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I have no clue what you are saying, but whatever it is, thanks! You made me realize that all I have to do is calculate where the ray hits the edge of the tile. Both sides of that edge will contain the ray...that's all there is to it. [smile]

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Well, looking at your picture for a second, I worked out a fairly simple method, which I *think* should work universally.

I don't really want to talk about major and minor axises here, so we can just assume that when I say in the y-axis, I mean the minor axis, and x-axis is the major axis. I'm doing it like that because it responds to the OP's diagram. deltaY = maxY - minY, deltaX = maxX - minX.

First off, we must understand that the only difference between your desired output, and the Bresenham algo, is that two pixels must sometimes (usually) be drawn in the y-axis instead of one. The added pixel will either be above or below the output returned by the Bresenham algo, or only one pixel will be drawn. To relate this to the diagram, there is only one pixel drawn at the endpoints, and 2 pixels drawn in the y-axis for every other point.

To determine whether the added pixel will be above, below, or not drawn, we must make liberal use of (deltaY * i) MOD deltaX. i would be your iterator as you go along each pixel in the major axis.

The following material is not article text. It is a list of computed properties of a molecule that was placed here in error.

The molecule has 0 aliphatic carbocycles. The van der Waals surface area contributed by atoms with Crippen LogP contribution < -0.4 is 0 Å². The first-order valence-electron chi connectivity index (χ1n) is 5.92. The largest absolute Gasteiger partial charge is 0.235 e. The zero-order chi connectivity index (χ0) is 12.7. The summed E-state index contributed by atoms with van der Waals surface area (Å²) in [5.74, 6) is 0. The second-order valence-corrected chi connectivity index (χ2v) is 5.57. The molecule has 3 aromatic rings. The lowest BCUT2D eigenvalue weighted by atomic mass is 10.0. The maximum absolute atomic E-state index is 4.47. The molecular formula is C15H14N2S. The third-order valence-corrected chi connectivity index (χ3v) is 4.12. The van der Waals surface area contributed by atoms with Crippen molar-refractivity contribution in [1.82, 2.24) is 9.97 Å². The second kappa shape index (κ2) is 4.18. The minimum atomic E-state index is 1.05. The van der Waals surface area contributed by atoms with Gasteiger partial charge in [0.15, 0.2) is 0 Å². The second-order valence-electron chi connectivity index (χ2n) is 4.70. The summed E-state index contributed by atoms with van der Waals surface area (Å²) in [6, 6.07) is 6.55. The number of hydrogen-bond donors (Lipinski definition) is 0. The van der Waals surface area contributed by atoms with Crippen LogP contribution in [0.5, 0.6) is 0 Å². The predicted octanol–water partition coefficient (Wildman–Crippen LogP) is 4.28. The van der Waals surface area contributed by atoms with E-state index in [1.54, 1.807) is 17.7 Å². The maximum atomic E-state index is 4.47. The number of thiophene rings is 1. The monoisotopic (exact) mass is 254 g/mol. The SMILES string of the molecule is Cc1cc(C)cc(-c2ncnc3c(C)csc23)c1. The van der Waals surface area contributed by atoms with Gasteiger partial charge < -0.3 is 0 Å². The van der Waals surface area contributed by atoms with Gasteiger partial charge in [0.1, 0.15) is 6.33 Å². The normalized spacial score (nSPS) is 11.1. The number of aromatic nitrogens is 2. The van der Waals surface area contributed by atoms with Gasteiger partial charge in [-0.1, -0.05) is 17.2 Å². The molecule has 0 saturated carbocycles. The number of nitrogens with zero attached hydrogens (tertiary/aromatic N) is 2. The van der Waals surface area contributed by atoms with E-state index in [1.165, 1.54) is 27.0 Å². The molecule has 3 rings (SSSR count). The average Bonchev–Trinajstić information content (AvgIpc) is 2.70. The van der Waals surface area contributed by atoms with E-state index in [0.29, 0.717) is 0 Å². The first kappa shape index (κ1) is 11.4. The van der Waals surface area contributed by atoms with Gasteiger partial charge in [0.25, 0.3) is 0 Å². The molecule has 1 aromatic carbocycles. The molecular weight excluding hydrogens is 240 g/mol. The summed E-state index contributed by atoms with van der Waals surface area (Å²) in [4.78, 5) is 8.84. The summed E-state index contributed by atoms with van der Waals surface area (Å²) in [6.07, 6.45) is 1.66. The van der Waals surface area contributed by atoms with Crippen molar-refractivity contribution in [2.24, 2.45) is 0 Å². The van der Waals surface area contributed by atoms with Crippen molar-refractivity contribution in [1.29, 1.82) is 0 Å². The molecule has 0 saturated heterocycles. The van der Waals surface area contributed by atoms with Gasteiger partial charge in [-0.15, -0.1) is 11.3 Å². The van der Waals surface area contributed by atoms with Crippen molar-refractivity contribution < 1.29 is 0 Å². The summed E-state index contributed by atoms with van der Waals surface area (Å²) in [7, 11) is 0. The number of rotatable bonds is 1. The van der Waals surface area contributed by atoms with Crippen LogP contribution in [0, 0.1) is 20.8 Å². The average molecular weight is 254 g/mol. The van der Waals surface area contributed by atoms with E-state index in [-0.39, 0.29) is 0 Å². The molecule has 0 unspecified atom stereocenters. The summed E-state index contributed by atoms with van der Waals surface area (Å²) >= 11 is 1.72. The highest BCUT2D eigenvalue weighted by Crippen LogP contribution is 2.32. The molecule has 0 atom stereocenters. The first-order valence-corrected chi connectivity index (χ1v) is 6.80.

if (((deltaY * i) % deltaX) == 0){//no added pixel}else if ((((deltaY * i) % deltaX)-((deltaY * (i-1))) % deltaX) * (((deltaY * (i-1)) % deltaX)-((deltaY * (i-2)) % deltaX)) < 0){//add pixel below Bresenham line}else{//add pixel above Bresenham line}

That big if statement is a bit hard to follow, I'll try to explain with an example. Here's a listing of (deltaY * i) % (deltaX) for the OP's diagram (deltaY = 8, deltaX = 11)

0, 8, 5, 2, 10, 7, 4, 1, 9, 6, 3, 0

You can see that the endpoints are 0, which validates the first if statement, and the 2nd if statement (I don't want to explain it TOO fully) means that when the differences between the two pairs preceding the pixel you're drawing have different signs, you must add a pixel below where you're drawing. Example:

0, 8, (5, 2, 10), 7, 4, 1, 9, 6, 3, 0
0, 8, 5, (2, 10, 7), 4, 1, 9, 6, 3, 0
0, 8, 5, 2, 10, 7, (4, 1, 9), 6, 3, 0
0, 8, 5, 2, 10, 7, 4, (1, 9, 6), 3, 0

The third number in each of those triplets will need to have a pixel added below the Bresenham-returned result, the others will have a pixel added above, and the 0's means only one pixel will be drawn.

I hope this was clear enough, and I hope my code isn't broken.

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This is basically what Wolfenstein 3D did to find out what to draw. It's called raycasting. Wolf3D used a ray for each vertical line/column on the screen and calculated intersections between the ray and the walls on a 2D map.

It should be pretty easy to do. If you need any help, take a look at some of the old raycasting tutorials out there (Peroxide had one...)

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So what exactly are you going to use this for, Raloth? Perhaps there is an alternate approach to solve your problem.

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I had the exact same problem once - have a read through this lot :o)

flipcode

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do Bresenham's twice, one each way (start->end, end->start). Its something I vaguely remember whilst doing my own research on bresenham, which may or may not work.